The Millennial Technologist | #TMT

Tuesday, January 13, 2015

It's All About The Vision

Steve Todd wrote an insightful blog post on Messaging and Careers, specifically focusing on a great program I was lucky enough to be part of in the early stages of its development.  The program formed a group of people from various functions and locations to help the Office of the CTO share the vision of EMC technology vision across the entire portfolio.  Steve’s overview of the program gives a great outline of the clear roles the program has outlined.

Personally, I am one of the Scribe/Analysts (and of course messenger) but I am working towards becoming a presenter.  My role as a scribe/analyst is to attend meetings with customers/partners and record detailed feedback on the messaging.  Once that information is collected, I work with a small team to analyze the patterns, both monthly and quarterly.  Finally, this information is presented at an executive level, which means I have to interpret the data well enough to provide clear, concise insight.  Through this process I have learned:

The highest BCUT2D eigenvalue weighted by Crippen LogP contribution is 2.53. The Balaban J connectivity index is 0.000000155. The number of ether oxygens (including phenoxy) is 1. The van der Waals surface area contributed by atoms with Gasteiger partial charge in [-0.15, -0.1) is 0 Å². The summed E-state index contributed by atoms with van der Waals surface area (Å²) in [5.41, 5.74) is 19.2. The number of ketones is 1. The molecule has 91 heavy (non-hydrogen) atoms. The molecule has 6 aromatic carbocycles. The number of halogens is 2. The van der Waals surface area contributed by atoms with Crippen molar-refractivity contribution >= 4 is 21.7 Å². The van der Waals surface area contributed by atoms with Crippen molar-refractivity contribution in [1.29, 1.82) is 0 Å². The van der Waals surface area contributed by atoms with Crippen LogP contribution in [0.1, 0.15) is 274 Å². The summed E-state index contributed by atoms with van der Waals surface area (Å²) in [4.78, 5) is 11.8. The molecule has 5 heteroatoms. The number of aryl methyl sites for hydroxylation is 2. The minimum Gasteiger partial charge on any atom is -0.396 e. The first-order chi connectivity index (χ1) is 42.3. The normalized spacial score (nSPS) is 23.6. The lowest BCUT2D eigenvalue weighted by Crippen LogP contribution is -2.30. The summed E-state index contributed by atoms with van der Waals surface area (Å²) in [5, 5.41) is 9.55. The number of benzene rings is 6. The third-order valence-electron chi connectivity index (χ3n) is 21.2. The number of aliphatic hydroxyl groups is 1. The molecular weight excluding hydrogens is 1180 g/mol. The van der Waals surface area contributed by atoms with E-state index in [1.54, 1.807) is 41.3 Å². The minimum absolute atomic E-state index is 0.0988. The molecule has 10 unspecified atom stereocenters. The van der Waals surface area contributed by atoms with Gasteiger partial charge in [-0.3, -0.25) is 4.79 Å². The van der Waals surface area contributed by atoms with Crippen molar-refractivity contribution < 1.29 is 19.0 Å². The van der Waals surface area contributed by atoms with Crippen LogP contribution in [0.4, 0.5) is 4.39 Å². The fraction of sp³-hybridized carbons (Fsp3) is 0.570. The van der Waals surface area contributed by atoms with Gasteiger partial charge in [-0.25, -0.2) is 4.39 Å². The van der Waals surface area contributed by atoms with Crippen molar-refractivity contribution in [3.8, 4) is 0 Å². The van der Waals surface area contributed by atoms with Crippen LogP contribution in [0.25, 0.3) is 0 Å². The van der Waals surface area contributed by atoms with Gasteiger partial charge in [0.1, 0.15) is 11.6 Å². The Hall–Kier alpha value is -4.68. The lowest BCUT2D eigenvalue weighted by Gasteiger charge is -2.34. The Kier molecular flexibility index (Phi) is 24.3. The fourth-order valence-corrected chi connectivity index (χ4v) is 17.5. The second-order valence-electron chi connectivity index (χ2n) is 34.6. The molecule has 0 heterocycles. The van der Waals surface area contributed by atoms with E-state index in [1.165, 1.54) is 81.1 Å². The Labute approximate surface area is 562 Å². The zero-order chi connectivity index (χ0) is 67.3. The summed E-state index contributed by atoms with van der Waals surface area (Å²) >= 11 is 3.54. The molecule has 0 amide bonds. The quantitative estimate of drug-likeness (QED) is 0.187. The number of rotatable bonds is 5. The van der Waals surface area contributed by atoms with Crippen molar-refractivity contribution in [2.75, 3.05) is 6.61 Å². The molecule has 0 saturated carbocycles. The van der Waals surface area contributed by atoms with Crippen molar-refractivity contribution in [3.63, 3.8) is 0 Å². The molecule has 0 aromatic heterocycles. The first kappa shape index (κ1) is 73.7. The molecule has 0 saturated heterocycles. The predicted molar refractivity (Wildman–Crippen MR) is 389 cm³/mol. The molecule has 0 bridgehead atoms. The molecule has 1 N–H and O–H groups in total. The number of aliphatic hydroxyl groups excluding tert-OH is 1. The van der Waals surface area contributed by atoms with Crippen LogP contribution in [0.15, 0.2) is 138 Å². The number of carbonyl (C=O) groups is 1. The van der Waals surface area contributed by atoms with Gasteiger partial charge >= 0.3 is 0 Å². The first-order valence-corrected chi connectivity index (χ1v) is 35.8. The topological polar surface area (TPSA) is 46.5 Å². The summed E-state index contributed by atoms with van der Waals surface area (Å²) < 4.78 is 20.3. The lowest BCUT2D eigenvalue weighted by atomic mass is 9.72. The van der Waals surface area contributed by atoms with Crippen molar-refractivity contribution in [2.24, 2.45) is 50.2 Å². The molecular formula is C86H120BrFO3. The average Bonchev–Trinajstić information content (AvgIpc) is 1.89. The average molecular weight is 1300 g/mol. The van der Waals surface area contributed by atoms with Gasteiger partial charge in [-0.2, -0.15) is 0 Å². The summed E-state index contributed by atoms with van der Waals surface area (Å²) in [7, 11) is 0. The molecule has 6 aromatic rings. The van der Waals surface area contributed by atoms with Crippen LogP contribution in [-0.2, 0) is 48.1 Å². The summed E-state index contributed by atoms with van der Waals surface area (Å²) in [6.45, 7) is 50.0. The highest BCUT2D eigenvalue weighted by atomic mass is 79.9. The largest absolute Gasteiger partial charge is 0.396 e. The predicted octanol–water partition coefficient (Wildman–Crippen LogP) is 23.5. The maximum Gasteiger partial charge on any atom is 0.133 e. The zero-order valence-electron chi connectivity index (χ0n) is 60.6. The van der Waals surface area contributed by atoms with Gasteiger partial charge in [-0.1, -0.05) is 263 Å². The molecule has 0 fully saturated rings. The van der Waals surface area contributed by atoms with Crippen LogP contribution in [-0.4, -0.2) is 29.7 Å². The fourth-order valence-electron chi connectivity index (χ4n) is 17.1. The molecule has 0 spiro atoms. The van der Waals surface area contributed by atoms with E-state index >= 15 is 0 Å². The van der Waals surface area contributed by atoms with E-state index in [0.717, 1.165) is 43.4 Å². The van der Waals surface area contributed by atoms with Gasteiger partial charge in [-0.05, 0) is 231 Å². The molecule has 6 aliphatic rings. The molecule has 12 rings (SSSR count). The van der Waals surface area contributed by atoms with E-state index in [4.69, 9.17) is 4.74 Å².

• Industry Insight:  I am developing an understanding of what the industry will evolve to over time, and how EMC might react to those changes.
  • Customer Knowledge:  I hear firsthand the problems our customers are facing, and what makes them motivated towards a solution.  I see the evolution of consumer buying habits and am already trying to better understand how to change with them.
  • The Competition: As important it is for you to understand your own moves, it is just as important to understand your opponents.

With each meeting not only do I better understand the industry, customer and our competition but I understand how my work fits into the bigger picture.  The vision provides motivation for the customer, of course, but maybe even more importantly for the employee.  Hopefully, one day soon I will be the one presenting the vision!


The Millennial Technologist | #TMT

Wednesday, December 31, 2014

The Transformation Continues

Yesterday, I had the opportunity to present top trends from customer feedback to our Global CTO.  The conversation was engaging and gave me an understanding of what key issues we should focus on going into 2015.  During our conversation the term 'Bimodal IT' came up.  This is a term coined by a Gartner Analyst with various articles appearing on the topic over the last few months.  

Bimodal IT has been deemed a necessity by Gartner, if organizations want to survive in the new world of Digital Business.  It is especially interesting to me because it also requires IT leaders shift towards Digital Humanism.